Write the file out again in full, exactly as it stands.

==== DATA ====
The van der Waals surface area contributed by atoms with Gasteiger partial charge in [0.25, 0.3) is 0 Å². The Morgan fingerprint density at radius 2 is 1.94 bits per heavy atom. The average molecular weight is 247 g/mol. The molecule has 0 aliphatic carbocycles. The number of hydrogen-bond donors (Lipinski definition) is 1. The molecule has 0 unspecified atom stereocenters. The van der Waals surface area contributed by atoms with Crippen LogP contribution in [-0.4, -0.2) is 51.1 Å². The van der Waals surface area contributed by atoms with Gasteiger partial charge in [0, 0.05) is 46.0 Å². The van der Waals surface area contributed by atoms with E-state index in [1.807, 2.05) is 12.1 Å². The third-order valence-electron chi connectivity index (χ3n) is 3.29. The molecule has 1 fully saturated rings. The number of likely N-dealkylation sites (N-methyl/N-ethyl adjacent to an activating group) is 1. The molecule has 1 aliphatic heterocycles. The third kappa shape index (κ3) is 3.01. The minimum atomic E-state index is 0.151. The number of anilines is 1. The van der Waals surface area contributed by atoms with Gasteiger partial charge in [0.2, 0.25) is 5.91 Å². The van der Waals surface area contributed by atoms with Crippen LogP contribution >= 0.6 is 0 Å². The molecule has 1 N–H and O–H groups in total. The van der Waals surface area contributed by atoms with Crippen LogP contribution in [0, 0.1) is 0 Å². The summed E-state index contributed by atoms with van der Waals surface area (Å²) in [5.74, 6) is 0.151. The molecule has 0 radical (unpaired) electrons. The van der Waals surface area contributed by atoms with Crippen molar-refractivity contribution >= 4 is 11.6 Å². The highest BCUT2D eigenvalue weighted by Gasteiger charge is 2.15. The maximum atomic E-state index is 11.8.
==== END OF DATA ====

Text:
The van der Waals surface area contributed by atoms with Gasteiger partial charge in [0.25, 0.3) is 0 Å². The Morgan fingerprint density at radius 2 is 1.94 bits per heavy atom. The average molecular weight is 247 g/mol. The molecule has 0 aliphatic carbocycles. The number of hydrogen-bond donors (Lipinski definition) is 1. The molecule has 0 unspecified atom stereocenters. The van der Waals surface area contributed by atoms with Crippen LogP contribution in [-0.4, -0.2) is 51.1 Å². The van der Waals surface area contributed by atoms with Gasteiger partial charge in [0, 0.05) is 46.0 Å². The van der Waals surface area contributed by atoms with E-state index in [1.807, 2.05) is 12.1 Å². The third-order valence-electron chi connectivity index (χ3n) is 3.29. The molecule has 1 fully saturated rings. The number of likely N-dealkylation sites (N-methyl/N-ethyl adjacent to an activating group) is 1. The molecule has 1 aliphatic heterocycles. The third kappa shape index (κ3) is 3.01. The minimum atomic E-state index is 0.151. The number of anilines is 1. The van der Waals surface area contributed by atoms with Gasteiger partial charge in [0.2, 0.25) is 5.91 Å². The van der Waals surface area contributed by atoms with Crippen LogP contribution >= 0.6 is 0 Å². The molecule has 1 N–H and O–H groups in total. The van der Waals surface area contributed by atoms with Crippen LogP contribution in [0, 0.1) is 0 Å². The summed E-state index contributed by atoms with van der Waals surface area (Å²) in [5.74, 6) is 0.151. The molecule has 0 radical (unpaired) electrons. The van der Waals surface area contributed by atoms with Crippen molar-refractivity contribution >= 4 is 11.6 Å². The highest BCUT2D eigenvalue weighted by Gasteiger charge is 2.15. The maximum atomic E-state index is 11.8.